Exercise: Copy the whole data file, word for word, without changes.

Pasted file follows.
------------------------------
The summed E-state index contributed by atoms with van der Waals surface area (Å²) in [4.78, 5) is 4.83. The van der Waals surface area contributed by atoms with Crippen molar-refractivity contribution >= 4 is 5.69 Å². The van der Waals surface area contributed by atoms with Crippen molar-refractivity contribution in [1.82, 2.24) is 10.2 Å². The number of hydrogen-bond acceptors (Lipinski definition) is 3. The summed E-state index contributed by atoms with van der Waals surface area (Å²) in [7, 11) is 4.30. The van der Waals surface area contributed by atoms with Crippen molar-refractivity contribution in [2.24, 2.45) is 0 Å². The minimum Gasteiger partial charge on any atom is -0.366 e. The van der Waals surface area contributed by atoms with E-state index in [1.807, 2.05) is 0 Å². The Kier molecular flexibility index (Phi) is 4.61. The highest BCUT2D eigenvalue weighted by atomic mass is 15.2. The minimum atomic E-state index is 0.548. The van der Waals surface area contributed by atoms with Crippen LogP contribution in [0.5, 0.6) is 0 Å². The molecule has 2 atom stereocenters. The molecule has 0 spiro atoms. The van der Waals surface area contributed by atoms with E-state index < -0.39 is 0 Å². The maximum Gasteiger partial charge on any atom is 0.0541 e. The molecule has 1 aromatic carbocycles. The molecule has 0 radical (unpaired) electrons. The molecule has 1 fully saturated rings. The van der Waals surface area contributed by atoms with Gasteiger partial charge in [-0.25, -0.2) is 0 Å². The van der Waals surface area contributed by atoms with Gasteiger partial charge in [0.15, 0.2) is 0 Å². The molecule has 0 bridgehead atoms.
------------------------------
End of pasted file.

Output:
The summed E-state index contributed by atoms with van der Waals surface area (Å²) in [4.78, 5) is 4.83. The van der Waals surface area contributed by atoms with Crippen molar-refractivity contribution >= 4 is 5.69 Å². The van der Waals surface area contributed by atoms with Crippen molar-refractivity contribution in [1.82, 2.24) is 10.2 Å². The number of hydrogen-bond acceptors (Lipinski definition) is 3. The summed E-state index contributed by atoms with van der Waals surface area (Å²) in [7, 11) is 4.30. The van der Waals surface area contributed by atoms with Crippen molar-refractivity contribution in [2.24, 2.45) is 0 Å². The minimum Gasteiger partial charge on any atom is -0.366 e. The van der Waals surface area contributed by atoms with E-state index in [1.807, 2.05) is 0 Å². The Kier molecular flexibility index (Phi) is 4.61. The highest BCUT2D eigenvalue weighted by atomic mass is 15.2. The minimum atomic E-state index is 0.548. The van der Waals surface area contributed by atoms with Crippen LogP contribution in [0.5, 0.6) is 0 Å². The molecule has 2 atom stereocenters. The molecule has 0 spiro atoms. The van der Waals surface area contributed by atoms with E-state index < -0.39 is 0 Å². The maximum Gasteiger partial charge on any atom is 0.0541 e. The molecule has 1 aromatic carbocycles. The molecule has 0 radical (unpaired) electrons. The molecule has 1 fully saturated rings. The van der Waals surface area contributed by atoms with Gasteiger partial charge in [-0.25, -0.2) is 0 Å². The van der Waals surface area contributed by atoms with Gasteiger partial charge in [0.15, 0.2) is 0 Å². The molecule has 0 bridgehead atoms.